Today, December 6, let us all stand together and say: never again.

White Point Lodge
Statements By Members

December 6th, 2011 / 2 p.m.

Conservative

Gerald Keddy South Shore—St. Margaret's, NS

Mr. Speaker, last week I had the honour of presenting White Point Lodge with the Tourism Industry Association of Canada Award for Excellence in Human Resources Development. This award is presented to a business that has clearly demonstrated a commitment to professionalism in the tourism workforce

This award held a special significance for all of White Point's management and staff because their main lodge was completely destroyed in a devastating fire on November 12 of this year.

Located on Nova Scotia's beautiful South Shore, White Point is Nova Scotia's favourite year-round, oceanfront beach vacation destination. With ISO 9001 certification, White Point provides an extensive human resources program that includes student scholarships and placements, professional development, staff recognition and support of local tourism industry initiatives.

To Danny and all the staff at the White Point Lodge, congratulations on the prestigious award and on the plans to rebuild.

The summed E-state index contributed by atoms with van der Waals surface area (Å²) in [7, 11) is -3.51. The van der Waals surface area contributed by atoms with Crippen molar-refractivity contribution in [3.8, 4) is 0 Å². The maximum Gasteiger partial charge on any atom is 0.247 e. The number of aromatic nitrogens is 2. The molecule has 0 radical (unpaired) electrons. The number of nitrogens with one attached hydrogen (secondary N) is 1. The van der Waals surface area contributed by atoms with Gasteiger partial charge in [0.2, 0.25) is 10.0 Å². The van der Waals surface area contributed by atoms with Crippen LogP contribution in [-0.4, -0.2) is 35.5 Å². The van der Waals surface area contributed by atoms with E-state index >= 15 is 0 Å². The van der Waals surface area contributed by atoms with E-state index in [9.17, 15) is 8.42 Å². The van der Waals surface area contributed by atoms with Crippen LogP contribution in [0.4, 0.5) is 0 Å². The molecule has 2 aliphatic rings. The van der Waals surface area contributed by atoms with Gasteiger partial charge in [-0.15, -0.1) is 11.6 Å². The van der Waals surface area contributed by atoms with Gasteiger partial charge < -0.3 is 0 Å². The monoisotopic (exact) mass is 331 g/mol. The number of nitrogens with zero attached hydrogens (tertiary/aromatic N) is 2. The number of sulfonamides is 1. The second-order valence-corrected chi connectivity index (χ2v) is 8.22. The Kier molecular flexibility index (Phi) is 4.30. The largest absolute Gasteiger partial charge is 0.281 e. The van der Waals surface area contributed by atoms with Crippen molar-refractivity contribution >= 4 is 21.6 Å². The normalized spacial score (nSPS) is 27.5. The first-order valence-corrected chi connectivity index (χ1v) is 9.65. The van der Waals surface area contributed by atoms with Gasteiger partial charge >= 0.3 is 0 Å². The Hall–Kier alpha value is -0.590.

Firearms Registry
Statements By Members

2 p.m.

Liberal

Judy Sgro York West, ON

Mr. Speaker, it was 22 years ago when a deeply disturbed man burst into Montreal's École Polytechnique with a legally obtained Ruger Mini-14 rifle and savagely shot 28 people. In the days that followed, we learned that these students were targeted for one simple reason: they were women.

The incoming Liberal government at that time took action to help protect Canadians by launching a new firearms licensing and registration system that took aim at the criminal misuse of firearms. The system included mental health, spousal and criminal background checks, and, for the first time in history, the law required all Canadians with a gun to have a permit.

I am proud to support the Liberal firearms package and on this National Day of Remembrance and Action on Violence Against Women, I call upon the Conservatives to end their efforts to turn back the clock by repealing the firearms registry.

Violence against women is never acceptable anywhere at any time. I believe it can be stopped, but only if we work together.

Mayor of Pitt Meadows
Statements By Members

2:05 p.m.

Conservative

Randy Kamp Pitt Meadows—Maple Ridge—Mission, BC

Mr. Speaker, I rise today to pay tribute to Don MacLean, a man who has served the community of Pitt Meadows in public life for the past 21 years.